Article

Factors involved in the persistence of stress urinary incontinence from pregnancy to 2 years post partum

Department of Obstetrics and Gynaecology, Donostia Hospital, San Sebastián, Guipúzcoa, Spain.
International journal of gynaecology and obstetrics: the official organ of the International Federation of Gynaecology and Obstetrics (Impact Factor: 1.54). 09/2011; 115(3):256-9. DOI: 10.1016/j.ijgo.2011.07.024
Source: PubMed

ABSTRACT

To identify factors involved in the persistence of stress urinary incontinence (SUI) from pregnancy to 2 years post partum.
In a longitudinal study at Donostia Hospital, San Sebastián, Spain, 458 primigravid women were recruited from April to October 2007. SUI was diagnosed via the 2002 International Continence Society definition. Severity was assessed via the Incontinence Severity Index, and impact on quality of life via the International Consultation on Incontinence Questionnaire. Means (Student t test and analysis of variance) and percentages (χ(2) and Fisher exact tests) were compared, and multiple logistic regression analysis was performed with variables that were significant or close to significant in a univariate analysis (P<0.2).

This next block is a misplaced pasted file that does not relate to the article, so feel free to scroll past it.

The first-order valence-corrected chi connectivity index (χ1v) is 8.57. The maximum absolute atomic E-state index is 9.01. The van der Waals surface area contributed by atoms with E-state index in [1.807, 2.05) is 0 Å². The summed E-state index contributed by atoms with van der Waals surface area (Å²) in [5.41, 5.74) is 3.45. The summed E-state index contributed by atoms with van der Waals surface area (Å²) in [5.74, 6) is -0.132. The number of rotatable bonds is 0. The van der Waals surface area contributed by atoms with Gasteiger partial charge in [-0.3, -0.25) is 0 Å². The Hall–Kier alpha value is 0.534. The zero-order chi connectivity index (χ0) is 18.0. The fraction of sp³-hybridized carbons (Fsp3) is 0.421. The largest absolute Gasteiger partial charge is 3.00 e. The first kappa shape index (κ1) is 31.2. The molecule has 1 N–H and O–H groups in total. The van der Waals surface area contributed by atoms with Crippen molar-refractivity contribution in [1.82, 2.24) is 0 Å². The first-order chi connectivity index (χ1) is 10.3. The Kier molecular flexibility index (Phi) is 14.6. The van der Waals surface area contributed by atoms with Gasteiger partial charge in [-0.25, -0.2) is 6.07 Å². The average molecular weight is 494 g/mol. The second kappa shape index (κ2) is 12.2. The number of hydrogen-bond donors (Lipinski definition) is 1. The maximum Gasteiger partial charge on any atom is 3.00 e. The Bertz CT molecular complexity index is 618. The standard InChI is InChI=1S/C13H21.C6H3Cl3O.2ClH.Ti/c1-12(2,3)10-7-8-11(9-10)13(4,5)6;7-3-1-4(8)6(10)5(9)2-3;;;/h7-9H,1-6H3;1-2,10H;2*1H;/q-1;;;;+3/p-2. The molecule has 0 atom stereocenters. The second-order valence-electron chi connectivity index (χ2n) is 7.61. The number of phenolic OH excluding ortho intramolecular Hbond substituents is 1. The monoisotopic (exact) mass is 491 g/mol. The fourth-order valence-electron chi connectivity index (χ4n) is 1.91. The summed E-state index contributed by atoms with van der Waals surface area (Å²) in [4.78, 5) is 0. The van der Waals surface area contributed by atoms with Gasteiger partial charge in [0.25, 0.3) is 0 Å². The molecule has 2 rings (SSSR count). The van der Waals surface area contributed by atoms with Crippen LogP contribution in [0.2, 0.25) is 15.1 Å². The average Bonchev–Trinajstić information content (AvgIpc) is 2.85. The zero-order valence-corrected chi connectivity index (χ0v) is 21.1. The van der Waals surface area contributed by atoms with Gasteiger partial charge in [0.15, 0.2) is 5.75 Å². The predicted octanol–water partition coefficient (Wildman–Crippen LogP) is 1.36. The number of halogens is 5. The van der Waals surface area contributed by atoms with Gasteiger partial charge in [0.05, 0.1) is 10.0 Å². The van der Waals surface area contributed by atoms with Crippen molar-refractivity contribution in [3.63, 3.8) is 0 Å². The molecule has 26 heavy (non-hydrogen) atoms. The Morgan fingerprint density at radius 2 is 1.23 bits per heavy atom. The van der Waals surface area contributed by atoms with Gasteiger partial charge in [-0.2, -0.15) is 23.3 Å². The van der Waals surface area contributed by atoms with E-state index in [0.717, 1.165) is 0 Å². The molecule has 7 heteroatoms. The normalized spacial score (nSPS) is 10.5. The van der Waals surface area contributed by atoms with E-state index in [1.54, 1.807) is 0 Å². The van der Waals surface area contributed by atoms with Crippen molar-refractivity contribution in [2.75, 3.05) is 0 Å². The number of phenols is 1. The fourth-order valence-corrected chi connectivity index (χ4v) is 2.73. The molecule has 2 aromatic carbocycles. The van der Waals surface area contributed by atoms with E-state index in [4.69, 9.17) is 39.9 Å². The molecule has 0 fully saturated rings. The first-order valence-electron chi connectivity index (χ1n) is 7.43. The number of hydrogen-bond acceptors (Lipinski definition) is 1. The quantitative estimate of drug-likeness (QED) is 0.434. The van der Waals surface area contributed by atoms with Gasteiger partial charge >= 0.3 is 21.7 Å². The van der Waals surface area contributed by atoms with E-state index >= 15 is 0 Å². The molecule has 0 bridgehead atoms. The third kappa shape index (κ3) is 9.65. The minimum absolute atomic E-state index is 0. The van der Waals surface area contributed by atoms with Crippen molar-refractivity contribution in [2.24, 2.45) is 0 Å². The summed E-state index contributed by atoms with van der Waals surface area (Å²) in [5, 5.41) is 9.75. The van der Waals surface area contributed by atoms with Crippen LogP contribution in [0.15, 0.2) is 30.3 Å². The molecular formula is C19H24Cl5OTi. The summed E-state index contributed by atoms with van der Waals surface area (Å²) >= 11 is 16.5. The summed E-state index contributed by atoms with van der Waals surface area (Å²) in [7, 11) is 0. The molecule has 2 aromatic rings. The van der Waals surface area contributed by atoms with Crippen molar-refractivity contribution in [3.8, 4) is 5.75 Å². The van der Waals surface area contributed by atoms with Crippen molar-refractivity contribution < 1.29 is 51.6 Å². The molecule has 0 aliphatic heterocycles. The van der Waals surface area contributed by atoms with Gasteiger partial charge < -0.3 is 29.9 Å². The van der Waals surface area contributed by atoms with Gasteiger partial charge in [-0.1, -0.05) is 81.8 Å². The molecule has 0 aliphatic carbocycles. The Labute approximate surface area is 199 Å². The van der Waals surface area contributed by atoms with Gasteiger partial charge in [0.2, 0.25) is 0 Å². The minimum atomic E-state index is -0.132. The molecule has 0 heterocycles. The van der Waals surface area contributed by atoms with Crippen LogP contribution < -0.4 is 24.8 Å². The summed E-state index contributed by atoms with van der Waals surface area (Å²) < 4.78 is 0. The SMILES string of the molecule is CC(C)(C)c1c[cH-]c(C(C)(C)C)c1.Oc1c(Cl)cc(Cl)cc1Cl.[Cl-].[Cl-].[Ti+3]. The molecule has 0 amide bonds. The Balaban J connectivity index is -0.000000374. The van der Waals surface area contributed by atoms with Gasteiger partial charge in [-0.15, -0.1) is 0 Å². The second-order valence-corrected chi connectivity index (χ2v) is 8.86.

Among 272 eligible women attending follow-up at 2 years post partum, 26 (9.5%) women reported persistent SUI since pregnancy. Incontinence severity was slight or moderate in most cases and the impact on quality of life was low. A higher body mass index (BMI) in pregnant women at term was the only factor found to be associated with persistent SUI (odds ratio 1.19; 95% confidence interval 1.08-1.32).
Higher BMI in pregnant women at term was an independent risk factor for the persistence of SUI from pregnancy to 2 years post partum.

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    • "Other previously published data also found that women with higher body mass index (BMI) have a higher chance of developing urinary incontinence, not only in non-pregnant women but also during pregnancy[3,4,11]. Higher BMI in pregnant women at term was also the only factor found to be associated with persistent stress incontinence later[26]. However in our study, body mass index (BMI) has not been shown to be significantly associated with urinary incontinence, despite using a lower cut off point based on recommendation by World Health Organisation (WHO) for Asian women[27]. This result was quite surprising and we do not have a clear explanation for this. "
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